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LAS VEGAS-Contractors claiming to be owed $424 million for their work on the stalled Fontainebleau project at the north end of the Las Vegas Strip late last week objected to Penn National’s combined $102-million stalking horse bid and debtor-in-possession loan, which has been approved by the debtors but still must be approved by the bankruptcy court. If approved by the court and affirmed as the winning bid, it would result in the contractors’ claims not being paid.

The contractors’ legal counsel argues that the terms of the bid and the DIP facility give Penn National an unfair advantage over would-be competing bidders. Moreover, they argue that neither the DIP facility nor the sale may be approved over the objection of the statutory lienholders “as a matter of law” and, “based upon the onerous and commercially unreasonable terms proposed by the prospective buyer, the M&M Lienholders and Contractor Claimants do not consent.”

Penn’s proposed offer, submitted early last week, includes a $50-million purchase offer for the project and $51.5 million in debtor-in-possession financing that would be forgiven if Penn is awarded the property. The contractors argue that if the proposed stalking horse bid is approved by the court then any competing bidder–”in addition to having to repay the entire DIP Credit Facility, which includes all of the Proposed Stalking Horse’s reasonable out-of-pocket expenses, accrued interest, and the 2% “Upfront Fee”–would also be required to pay an additional fee equal to 5% of the DIP Credit Facility, or approximately $2.57 million as the price of admission, before the breakup fee is even taken into account.

“The Sale Motion anticipates that the stalking horse bid will repay the Proposed Stalking Horse the entire value of the DIP Credit Facility from first dollars of any bid such that, despite a competing bidder having to post a bid of $105 million or greater, the Proposed Stalking Horse gets to credit bid its $51.5 million priming lien. First priority, statutory lienholders, however, are precluded from placing a credit bid that counts as a ‘qualified bid’ unless they hold a judgment or order that determines their liens to be in first position as a matter of law.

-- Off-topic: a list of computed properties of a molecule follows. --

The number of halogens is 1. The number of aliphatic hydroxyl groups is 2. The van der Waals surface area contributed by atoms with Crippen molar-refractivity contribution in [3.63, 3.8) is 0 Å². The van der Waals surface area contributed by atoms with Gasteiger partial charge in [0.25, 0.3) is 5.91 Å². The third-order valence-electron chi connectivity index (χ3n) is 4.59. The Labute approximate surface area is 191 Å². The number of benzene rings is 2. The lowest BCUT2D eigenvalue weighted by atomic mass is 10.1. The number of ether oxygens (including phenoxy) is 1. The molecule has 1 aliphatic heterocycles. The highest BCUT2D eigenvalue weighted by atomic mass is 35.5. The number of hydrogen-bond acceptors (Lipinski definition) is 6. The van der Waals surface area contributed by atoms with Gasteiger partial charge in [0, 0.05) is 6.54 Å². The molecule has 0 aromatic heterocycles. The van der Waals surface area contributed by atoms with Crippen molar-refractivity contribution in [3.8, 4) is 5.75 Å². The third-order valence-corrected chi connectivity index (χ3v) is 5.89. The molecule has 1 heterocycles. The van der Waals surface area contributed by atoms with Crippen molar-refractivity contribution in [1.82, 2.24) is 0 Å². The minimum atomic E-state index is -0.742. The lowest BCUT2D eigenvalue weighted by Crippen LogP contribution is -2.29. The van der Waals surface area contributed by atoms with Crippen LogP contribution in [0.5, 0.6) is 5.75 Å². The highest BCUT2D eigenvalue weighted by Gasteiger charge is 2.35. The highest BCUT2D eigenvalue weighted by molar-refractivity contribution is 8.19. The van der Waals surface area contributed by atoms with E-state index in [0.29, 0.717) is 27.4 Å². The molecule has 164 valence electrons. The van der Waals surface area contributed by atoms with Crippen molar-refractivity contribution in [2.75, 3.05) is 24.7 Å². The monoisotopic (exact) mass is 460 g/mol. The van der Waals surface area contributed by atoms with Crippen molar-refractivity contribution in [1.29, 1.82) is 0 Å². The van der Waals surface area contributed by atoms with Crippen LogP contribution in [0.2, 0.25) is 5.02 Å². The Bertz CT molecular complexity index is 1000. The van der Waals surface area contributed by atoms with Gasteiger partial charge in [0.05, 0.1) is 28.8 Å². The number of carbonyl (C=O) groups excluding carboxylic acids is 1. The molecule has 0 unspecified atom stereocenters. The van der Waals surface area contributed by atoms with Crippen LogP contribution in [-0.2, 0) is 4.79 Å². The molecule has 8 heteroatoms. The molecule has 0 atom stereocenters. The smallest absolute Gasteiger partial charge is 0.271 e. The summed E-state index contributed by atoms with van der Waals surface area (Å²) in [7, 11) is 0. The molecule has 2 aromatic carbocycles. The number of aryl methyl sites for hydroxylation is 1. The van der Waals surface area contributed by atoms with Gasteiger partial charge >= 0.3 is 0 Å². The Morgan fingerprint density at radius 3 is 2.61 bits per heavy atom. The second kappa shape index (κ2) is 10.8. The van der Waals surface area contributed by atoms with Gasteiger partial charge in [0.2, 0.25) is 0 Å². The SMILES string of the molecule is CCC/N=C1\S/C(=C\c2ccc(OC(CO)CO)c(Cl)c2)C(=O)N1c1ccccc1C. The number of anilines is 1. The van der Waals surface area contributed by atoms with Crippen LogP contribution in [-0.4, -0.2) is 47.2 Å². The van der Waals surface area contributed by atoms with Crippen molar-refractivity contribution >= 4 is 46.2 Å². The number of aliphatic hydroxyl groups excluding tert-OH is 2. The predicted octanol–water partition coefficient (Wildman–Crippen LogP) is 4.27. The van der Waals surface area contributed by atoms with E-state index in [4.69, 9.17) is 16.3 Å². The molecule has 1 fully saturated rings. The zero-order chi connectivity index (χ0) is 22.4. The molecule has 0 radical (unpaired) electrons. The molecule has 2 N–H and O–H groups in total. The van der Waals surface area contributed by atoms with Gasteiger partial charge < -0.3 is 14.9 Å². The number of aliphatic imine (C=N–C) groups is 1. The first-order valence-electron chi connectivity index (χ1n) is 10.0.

“These bidding restrictions are unfair, will chill bidding, will preclude otherwise lawful credit bids from competing for the Project, and will depress the price paid for the Project. The proposed bid procedures will guarantee that the [Penn National] Bid is the winning bid and the amount of cash that will be distributed to the first lien position, statutory lienholders will be depressed.”

In conclusion, the contractors’ say the court should deny the DIP and sale motions should be denied on their present terms and should only be approved with “terms that provide a concrete benefit to the estate and protect the interests of first priority statutory lienholders, including the right to credit bid their first priority liens.”

Fontainebleau and Penn National have yet to respond to the objection in court.

At a cost of about $2 billion, about 30 floors of the 63-story tower anchoring the development have been fully completed and require air conditioning, while the top of the building is largely without a roof. Penn’s offer disclaims liabilities for Fontainebleau’s existing financial burden, which includes an estimated $1.6 billion in bank loans and bondholder debt, and the aforementioned contractors’ liens. Penn defends its offer by saying the project’s value is no longer worth any more than the estimated $1.46-billion cost to complete the project. An appraisal earlier this year pegged the value of the stalled development at approximately $320 million.

“Despite the impressive scale of that building, our view is its value is little to nothing because the cost to complete [the project] is at the edge of its value in our judgment,” Penn National chief executive Peter Carlino told analysts last month.

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